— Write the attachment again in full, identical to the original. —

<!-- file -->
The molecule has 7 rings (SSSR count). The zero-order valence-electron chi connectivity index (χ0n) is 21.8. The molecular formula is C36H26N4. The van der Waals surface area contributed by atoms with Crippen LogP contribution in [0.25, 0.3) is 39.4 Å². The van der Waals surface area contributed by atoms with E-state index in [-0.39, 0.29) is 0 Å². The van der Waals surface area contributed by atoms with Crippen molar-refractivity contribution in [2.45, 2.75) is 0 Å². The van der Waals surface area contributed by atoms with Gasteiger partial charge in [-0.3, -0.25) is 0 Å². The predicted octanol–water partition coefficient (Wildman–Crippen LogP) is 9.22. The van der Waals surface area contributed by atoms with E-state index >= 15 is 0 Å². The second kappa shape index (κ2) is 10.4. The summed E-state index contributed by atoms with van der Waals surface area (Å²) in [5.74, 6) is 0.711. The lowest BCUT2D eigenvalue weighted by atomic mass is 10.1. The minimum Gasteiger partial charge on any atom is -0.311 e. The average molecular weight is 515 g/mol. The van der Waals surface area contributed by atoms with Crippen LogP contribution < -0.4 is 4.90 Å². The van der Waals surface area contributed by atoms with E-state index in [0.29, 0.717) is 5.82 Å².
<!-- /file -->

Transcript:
The molecule has 7 rings (SSSR count). The zero-order valence-electron chi connectivity index (χ0n) is 21.8. The molecular formula is C36H26N4. The van der Waals surface area contributed by atoms with Crippen LogP contribution in [0.25, 0.3) is 39.4 Å². The van der Waals surface area contributed by atoms with E-state index in [-0.39, 0.29) is 0 Å². The van der Waals surface area contributed by atoms with Crippen molar-refractivity contribution in [2.45, 2.75) is 0 Å². The van der Waals surface area contributed by atoms with Gasteiger partial charge in [-0.3, -0.25) is 0 Å². The predicted octanol–water partition coefficient (Wildman–Crippen LogP) is 9.22. The van der Waals surface area contributed by atoms with E-state index >= 15 is 0 Å². The second kappa shape index (κ2) is 10.4. The summed E-state index contributed by atoms with van der Waals surface area (Å²) in [5.74, 6) is 0.711. The lowest BCUT2D eigenvalue weighted by atomic mass is 10.1. The minimum Gasteiger partial charge on any atom is -0.311 e. The average molecular weight is 515 g/mol. The van der Waals surface area contributed by atoms with Crippen LogP contribution < -0.4 is 4.90 Å². The van der Waals surface area contributed by atoms with E-state index in [0.29, 0.717) is 5.82 Å².